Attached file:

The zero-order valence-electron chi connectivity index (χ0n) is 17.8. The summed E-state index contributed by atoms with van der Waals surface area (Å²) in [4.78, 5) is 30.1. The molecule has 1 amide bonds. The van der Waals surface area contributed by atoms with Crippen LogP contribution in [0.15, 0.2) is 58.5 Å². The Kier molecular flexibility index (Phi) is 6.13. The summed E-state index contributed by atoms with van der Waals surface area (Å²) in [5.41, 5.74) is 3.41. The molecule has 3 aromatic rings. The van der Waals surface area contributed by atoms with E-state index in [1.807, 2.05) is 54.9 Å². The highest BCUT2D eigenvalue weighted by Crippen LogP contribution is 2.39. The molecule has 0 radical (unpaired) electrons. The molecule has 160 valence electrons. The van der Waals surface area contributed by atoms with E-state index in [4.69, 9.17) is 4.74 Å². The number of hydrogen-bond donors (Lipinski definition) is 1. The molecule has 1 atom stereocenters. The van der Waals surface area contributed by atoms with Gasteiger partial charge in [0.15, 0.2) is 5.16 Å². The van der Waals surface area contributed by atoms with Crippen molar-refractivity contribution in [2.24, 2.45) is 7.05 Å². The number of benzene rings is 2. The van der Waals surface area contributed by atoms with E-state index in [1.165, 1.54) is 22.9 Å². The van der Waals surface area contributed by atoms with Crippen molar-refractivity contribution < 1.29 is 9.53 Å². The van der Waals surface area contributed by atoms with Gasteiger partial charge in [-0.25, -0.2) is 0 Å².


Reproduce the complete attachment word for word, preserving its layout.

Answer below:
The zero-order valence-electron chi connectivity index (χ0n) is 17.8. The summed E-state index contributed by atoms with van der Waals surface area (Å²) in [4.78, 5) is 30.1. The molecule has 1 amide bonds. The van der Waals surface area contributed by atoms with Crippen LogP contribution in [0.15, 0.2) is 58.5 Å². The Kier molecular flexibility index (Phi) is 6.13. The summed E-state index contributed by atoms with van der Waals surface area (Å²) in [5.41, 5.74) is 3.41. The molecule has 3 aromatic rings. The van der Waals surface area contributed by atoms with E-state index in [1.807, 2.05) is 54.9 Å². The highest BCUT2D eigenvalue weighted by Crippen LogP contribution is 2.39. The molecule has 0 radical (unpaired) electrons. The molecule has 160 valence electrons. The van der Waals surface area contributed by atoms with E-state index in [4.69, 9.17) is 4.74 Å². The number of hydrogen-bond donors (Lipinski definition) is 1. The molecule has 1 atom stereocenters. The van der Waals surface area contributed by atoms with Gasteiger partial charge in [0.15, 0.2) is 5.16 Å². The van der Waals surface area contributed by atoms with Crippen molar-refractivity contribution in [2.24, 2.45) is 7.05 Å². The number of benzene rings is 2. The van der Waals surface area contributed by atoms with E-state index in [1.165, 1.54) is 22.9 Å². The van der Waals surface area contributed by atoms with Crippen molar-refractivity contribution < 1.29 is 9.53 Å². The van der Waals surface area contributed by atoms with Gasteiger partial charge in [-0.25, -0.2) is 0 Å².